She added, "This is a decisive battle for the Kurds, Syria, and women's rights and democratic regimes. Any solution to the Syrian crisis must pass through the resistance in Kobani and the Kurdish issue. Such a solution is achieved by the establishment of a pluralistic democratic regime and a federal regime consecrating equal rights for the Kurds."

Muhammed revealed the initiative to democratize Syria, recognize the equality of citizens — including Alawites, Druze and Christians — and renounce sectarian rhetoric. "Diversity is a wealth, not a pretext for division," she said, adding that the emergence of a voluntary and free union is achieved through a pluralistic decentralized regime and constitutional guarantees for minorities.

The initiative is in the hands of the [international] coalition and any person who does not have blood on his hands, while focusing on the internal opposition and renouncing any relation to the regime.

Muhammad said, "If the initiative is rejected, we will not abandon the idea of cantons. Experience proved to be successful, especially in Jazira, which is the nucleus of the future Syria. If others offer a better democratic solution, then so be it, but everyone is aware that we are not calling for a Kurdish state, but for equal rights."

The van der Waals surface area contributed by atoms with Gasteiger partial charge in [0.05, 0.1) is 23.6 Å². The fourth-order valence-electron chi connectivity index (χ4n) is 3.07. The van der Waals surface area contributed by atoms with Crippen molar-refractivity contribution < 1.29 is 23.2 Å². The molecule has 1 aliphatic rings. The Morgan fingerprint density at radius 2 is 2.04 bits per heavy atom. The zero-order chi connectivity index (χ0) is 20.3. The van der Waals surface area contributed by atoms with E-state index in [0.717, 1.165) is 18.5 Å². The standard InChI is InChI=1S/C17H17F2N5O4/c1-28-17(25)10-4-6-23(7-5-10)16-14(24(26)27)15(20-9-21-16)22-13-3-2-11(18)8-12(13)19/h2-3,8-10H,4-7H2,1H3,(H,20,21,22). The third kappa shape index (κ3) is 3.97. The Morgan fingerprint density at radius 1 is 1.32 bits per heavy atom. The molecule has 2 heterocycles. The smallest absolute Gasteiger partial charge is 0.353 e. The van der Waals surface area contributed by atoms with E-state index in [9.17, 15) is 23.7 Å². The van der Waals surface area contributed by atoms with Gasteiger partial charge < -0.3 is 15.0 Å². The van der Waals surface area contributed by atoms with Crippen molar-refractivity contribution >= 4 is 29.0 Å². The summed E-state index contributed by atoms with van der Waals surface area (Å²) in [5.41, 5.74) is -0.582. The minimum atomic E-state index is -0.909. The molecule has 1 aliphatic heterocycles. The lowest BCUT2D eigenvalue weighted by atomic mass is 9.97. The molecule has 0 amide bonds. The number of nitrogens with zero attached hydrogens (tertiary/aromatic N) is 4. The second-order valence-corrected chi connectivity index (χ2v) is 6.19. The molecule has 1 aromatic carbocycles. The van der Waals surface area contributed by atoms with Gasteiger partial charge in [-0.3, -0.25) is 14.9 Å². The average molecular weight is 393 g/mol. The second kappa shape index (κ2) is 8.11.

Self-administration

An-Nahar met also with Alif Saeed, who works at the Ministry of Defense in Afrin. She said that women there go to Kobani, even if it is far, to get military training, since Jabhat al-Nusra is close and the PYD sent reinforcements.

She added, “People are suffering from hard living conditions. There is a sense of security, but they face difficult circumstances. There is a shortage of medicines and difficulties in the sale of production. The self-administration seeks self-sufficiency. We do not need a Syrian central authority; the Kurdish regions are not going back to their situation before the revolution.”

On the other hand, activist Shereen Hamddoush from Afrin gave An-Nahar a critical review of the self-administration experience.